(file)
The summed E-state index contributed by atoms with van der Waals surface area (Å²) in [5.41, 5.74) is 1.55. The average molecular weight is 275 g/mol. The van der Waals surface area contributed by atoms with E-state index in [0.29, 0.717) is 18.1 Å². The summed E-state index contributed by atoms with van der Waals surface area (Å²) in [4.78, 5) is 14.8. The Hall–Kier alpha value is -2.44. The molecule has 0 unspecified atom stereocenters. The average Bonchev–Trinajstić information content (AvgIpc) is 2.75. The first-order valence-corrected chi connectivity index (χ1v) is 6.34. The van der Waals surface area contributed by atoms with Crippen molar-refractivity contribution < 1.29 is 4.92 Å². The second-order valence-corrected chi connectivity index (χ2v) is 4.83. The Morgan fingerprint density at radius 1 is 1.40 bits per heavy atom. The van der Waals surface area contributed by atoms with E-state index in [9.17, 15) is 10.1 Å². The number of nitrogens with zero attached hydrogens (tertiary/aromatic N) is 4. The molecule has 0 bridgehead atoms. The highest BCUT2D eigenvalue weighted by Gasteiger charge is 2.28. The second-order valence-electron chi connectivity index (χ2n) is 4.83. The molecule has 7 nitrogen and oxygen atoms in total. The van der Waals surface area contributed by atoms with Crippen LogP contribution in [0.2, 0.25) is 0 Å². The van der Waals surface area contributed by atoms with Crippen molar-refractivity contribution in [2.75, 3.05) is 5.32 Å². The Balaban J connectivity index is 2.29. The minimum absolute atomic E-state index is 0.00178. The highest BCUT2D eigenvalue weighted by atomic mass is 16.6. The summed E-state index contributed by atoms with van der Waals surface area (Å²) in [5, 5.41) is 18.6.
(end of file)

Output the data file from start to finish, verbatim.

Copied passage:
The summed E-state index contributed by atoms with van der Waals surface area (Å²) in [5.41, 5.74) is 1.55. The average molecular weight is 275 g/mol. The van der Waals surface area contributed by atoms with E-state index in [0.29, 0.717) is 18.1 Å². The summed E-state index contributed by atoms with van der Waals surface area (Å²) in [4.78, 5) is 14.8. The Hall–Kier alpha value is -2.44. The molecule has 0 unspecified atom stereocenters. The average Bonchev–Trinajstić information content (AvgIpc) is 2.75. The first-order valence-corrected chi connectivity index (χ1v) is 6.34. The van der Waals surface area contributed by atoms with Crippen molar-refractivity contribution < 1.29 is 4.92 Å². The second-order valence-corrected chi connectivity index (χ2v) is 4.83. The Morgan fingerprint density at radius 1 is 1.40 bits per heavy atom. The van der Waals surface area contributed by atoms with E-state index in [9.17, 15) is 10.1 Å². The number of nitrogens with zero attached hydrogens (tertiary/aromatic N) is 4. The molecule has 0 bridgehead atoms. The highest BCUT2D eigenvalue weighted by Gasteiger charge is 2.28. The second-order valence-electron chi connectivity index (χ2n) is 4.83. The molecule has 7 nitrogen and oxygen atoms in total. The van der Waals surface area contributed by atoms with Crippen LogP contribution in [0.2, 0.25) is 0 Å². The van der Waals surface area contributed by atoms with Crippen molar-refractivity contribution in [2.75, 3.05) is 5.32 Å². The Balaban J connectivity index is 2.29. The minimum absolute atomic E-state index is 0.00178. The highest BCUT2D eigenvalue weighted by atomic mass is 16.6. The summed E-state index contributed by atoms with van der Waals surface area (Å²) in [5, 5.41) is 18.6.